Burrowing owls are an incredibly unique species and they are the only raptor in North America to nest exclusively underground. Burrowing Owl populations in North America still face the same primary threats they did three decades ago. Habitat loss, the prevalence of invasive plants, and the control of ground squirrels and other host burrowers have caused burrowing owls to decline across North America. In addition to dramatic declines over the last fifteen years, recent surveys have indicated burrowing owls in California have declined by as much as 36% in the Imperial Valley and by 28% in the San Francisco Bay-Delta region. This decline is on top of a 50%+ decrease in the San Francisco Bay-Delta region population observed from the early 1980s to 1993. In 2016, the Florida Fish and Wildlife Conservation Commission listed the burrowing owl as state threatened.
Our proven and successful efforts are needed more than ever to prevent further losses and restore breeding populations in urban and suburban environments where they have been or are currently being eliminated.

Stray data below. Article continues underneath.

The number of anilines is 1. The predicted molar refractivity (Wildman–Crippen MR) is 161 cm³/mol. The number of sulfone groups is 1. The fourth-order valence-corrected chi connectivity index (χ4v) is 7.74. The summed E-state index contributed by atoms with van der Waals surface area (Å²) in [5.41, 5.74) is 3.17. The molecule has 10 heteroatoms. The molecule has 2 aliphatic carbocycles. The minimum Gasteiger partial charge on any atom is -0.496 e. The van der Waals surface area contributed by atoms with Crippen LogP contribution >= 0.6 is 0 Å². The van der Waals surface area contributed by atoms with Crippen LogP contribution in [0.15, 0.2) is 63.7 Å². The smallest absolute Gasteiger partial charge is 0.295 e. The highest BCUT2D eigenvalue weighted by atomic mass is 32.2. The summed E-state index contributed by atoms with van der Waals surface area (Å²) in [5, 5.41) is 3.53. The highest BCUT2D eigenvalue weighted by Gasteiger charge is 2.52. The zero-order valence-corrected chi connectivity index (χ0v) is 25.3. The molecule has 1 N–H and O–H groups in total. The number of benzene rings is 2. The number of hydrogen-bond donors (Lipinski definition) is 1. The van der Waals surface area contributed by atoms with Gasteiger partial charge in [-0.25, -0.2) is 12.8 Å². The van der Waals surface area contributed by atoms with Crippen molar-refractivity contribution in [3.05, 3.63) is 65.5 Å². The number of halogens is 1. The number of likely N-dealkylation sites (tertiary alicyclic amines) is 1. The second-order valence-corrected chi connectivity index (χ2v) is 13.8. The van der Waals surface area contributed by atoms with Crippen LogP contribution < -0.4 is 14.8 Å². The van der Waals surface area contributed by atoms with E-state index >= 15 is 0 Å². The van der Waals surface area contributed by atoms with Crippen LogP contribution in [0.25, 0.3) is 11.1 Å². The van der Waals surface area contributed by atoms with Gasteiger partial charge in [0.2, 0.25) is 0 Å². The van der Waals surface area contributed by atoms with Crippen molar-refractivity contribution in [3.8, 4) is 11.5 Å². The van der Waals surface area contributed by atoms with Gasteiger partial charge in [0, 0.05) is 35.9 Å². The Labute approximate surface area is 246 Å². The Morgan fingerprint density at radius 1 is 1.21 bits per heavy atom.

The burrowing owl is federally protected by the Migratory Bird Treaty Act of 1918 in the United States, Canada and Mexico.
The greatest threat to burrowing owls is habitat destruction and degradation caused primarily by land development and ground squirrel/prairie dog control measures. Despite their protected status, burrowing owls are often displaced and their burrows destroyed during the development process. The natural life span of the Burrowing Owl is 6-8 years. Burrowing owls are also at risk of predation from coyotes, birds of prey, and feral cats and dogs. Because of an increase in urban and suburban sprawl, hazards are now consisting of automobiles as well.
We work towards and advocate for:
Thanks to our work, more than 10,000 acres of grassland have been restored and protected.